Before we place the full hive on an empty bottom, a piece of fabric is placed at the bottom of the hive to  absorb any spit honey.  Additionally 2 strips of masking tape are fixed across the open bottom half to stop the newly split hive from "slumping" to the bottom of the empty half.  A slump has potentially devastating consequences as the brood is "crushed" by the pollen and honey.  The entrance is sealed with masking tape and some resin is placed on the inside of the hive next to the entrance hole to assist the bees with their resin defences.

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Once the full half is put on the empty half, the two halves are taped together and it is then removed to a storage area several kilometres away.  As about 8 hives are done in a morning session, for most of the hives several hours have passed since their split.  The hives are then opened, the fabric removed and resealed.  They are then placed in 19L foam boxes made by a company called Polyfoam.  A hole is drilled through the foam to match with the hive entrance and a piece of 2.5mm stainless steel mesh is placed across the outside of the foam hole to act as a barrier.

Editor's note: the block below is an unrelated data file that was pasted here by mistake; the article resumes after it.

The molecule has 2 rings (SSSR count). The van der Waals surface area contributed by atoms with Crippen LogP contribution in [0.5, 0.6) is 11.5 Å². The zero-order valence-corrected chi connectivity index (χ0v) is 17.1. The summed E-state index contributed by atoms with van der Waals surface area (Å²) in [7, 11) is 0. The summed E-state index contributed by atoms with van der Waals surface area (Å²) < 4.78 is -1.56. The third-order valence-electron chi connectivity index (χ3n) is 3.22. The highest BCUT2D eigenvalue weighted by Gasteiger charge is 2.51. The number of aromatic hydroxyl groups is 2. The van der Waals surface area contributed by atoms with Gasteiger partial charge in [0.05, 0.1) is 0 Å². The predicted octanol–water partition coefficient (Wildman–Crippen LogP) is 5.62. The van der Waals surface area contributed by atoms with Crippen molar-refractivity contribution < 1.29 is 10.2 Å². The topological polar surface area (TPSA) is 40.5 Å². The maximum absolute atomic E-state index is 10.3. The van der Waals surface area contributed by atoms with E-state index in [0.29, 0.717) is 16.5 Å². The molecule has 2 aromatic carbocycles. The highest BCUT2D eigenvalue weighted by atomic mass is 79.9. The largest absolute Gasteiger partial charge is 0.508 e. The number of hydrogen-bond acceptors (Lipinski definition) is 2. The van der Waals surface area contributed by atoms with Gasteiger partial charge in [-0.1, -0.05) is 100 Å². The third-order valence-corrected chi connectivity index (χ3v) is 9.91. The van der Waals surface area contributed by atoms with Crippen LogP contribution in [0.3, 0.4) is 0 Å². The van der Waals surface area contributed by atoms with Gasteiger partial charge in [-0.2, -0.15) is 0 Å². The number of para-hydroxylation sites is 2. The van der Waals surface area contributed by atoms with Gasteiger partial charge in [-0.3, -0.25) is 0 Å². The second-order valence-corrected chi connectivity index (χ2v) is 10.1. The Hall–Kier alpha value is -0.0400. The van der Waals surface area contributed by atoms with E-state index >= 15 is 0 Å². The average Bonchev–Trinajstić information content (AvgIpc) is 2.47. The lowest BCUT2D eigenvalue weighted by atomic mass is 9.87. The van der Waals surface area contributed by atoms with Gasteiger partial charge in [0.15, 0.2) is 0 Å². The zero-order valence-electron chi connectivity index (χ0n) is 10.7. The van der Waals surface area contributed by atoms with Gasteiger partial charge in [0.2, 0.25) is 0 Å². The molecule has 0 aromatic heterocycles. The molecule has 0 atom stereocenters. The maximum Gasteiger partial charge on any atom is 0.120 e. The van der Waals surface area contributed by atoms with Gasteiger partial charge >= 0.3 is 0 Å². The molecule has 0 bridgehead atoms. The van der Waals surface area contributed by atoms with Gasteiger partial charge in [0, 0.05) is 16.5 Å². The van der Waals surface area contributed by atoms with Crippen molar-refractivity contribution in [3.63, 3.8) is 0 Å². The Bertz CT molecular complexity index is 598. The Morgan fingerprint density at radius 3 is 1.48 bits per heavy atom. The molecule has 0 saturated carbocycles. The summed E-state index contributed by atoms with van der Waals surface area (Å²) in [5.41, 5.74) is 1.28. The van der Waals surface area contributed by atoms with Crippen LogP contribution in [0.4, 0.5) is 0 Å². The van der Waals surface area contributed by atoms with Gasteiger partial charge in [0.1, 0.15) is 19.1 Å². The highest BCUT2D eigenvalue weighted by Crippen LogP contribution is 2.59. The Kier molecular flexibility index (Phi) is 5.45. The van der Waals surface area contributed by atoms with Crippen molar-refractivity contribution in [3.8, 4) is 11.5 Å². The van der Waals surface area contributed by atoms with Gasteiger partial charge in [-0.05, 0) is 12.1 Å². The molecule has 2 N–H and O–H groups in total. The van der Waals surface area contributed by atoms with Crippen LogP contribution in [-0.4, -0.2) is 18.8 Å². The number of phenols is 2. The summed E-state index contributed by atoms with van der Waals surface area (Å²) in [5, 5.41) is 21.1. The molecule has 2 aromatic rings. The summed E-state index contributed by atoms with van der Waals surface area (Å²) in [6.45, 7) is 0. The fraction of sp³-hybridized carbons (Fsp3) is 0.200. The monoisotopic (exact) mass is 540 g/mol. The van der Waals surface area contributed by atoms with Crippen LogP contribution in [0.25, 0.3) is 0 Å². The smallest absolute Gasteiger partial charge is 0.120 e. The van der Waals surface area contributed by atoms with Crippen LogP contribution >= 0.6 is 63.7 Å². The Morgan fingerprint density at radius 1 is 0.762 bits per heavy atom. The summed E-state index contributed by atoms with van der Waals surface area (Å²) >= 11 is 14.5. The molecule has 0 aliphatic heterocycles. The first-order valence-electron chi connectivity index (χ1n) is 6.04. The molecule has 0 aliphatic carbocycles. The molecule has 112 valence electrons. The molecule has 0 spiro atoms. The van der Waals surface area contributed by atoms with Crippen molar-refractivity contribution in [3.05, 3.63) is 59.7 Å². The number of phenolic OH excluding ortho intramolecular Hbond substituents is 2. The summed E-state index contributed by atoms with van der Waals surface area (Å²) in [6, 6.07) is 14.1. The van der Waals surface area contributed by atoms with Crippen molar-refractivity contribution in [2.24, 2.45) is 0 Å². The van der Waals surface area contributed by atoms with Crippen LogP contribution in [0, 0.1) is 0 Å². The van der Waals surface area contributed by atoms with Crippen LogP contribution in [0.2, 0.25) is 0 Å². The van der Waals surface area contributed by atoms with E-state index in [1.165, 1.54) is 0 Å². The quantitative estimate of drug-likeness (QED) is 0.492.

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Note the 2.5mm mesh which is now replaced by 1.6mm mesh

This mesh barrier is used to exclude Small Hive Beetle (SHB), a pernicious pest that comes from South Africa, that has the ability to infiltrate newly split hives and kill them.  2.5mm allows the bees access and excludes the majority of SHB, although some SHV are small enough to get through.

The splits done in Nov 2012 are usually ready to be split again in Oct 2013. Sydney had a mild 2012/2103 summer with 44+ degree days only occurring a couple of times.  Autumn and winter were very mild and an active hive is ready to be split in 11 months, probably even earlier.